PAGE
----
structure orientations. The reorientability (i.e., local rotational mobility) of chemical functional groups is strongly influenced by the presence of various inter- and intramolecular interactions. The reorientational rate of electric dipole transition moments thus provides valuable information on the local chemical environment, as well as the structure of functional groups contributing to the molecular vibrations detected by IR.

Specific reorientation rates of individual dipole transition moments, which are determined by the type and local environment of functional groups contributing to the molecular vibrations, can be used as convenient spectroscopic labels to differentiate highly overlapped IR bands. Wavenumber-dependent variations of dynamic dichroism intensities reflecting the non-uniformity of reorientation rates among various dipole transition moments are analyzed quite effectively by a 2D correlation method. Fortunately, 2D correlation spectra of dynamic spectral signals having a well-defined sinusoidal waveform are readily calculated from the closed form analytical expressions derived previously (Equations 2.19-2.22). For a pair of dynamic IR dichroism signals measured at two different wavenum-bers, A A (v1, t) and A A (v2, t), the synchronous (coincidental) and asynchronous (quadrature) correlation intensities, 0(v1, v2) and ^(v1, v2), of the dynamic IR dichroism signals are given by2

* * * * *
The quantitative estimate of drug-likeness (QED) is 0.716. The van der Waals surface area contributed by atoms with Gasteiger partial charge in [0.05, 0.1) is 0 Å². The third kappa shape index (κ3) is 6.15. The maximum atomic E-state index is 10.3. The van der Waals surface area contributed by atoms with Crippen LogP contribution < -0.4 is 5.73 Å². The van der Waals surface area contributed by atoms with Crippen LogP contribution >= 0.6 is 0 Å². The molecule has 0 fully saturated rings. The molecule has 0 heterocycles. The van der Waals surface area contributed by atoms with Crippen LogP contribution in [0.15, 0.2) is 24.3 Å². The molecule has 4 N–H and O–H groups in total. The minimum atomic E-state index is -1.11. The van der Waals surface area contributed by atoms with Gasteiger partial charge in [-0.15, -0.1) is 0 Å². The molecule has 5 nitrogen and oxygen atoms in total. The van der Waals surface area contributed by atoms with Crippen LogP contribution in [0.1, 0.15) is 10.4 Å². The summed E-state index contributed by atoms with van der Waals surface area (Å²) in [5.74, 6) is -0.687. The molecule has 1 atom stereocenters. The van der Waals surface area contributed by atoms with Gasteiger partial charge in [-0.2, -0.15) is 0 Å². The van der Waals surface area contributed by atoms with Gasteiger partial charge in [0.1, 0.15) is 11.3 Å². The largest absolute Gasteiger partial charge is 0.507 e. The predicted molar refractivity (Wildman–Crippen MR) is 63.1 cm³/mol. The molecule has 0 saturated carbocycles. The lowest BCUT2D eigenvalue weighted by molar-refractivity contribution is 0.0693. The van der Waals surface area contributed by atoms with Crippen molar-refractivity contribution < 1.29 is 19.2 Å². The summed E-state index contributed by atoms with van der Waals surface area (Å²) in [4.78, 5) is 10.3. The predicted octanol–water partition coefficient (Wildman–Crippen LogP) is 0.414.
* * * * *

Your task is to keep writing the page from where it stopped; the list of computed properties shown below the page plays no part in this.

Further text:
<h(vi,v2) = ^A?(vi) • AA(v2)cos[j0(vi) -j0(v2)] (8.6a)

= ±[AA'Oh) • AA'(v2) + AA"(Vl) • AA"(v2)] (8.6b)

Dynamic 2D IR Dichroism Spectra of Polymers

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and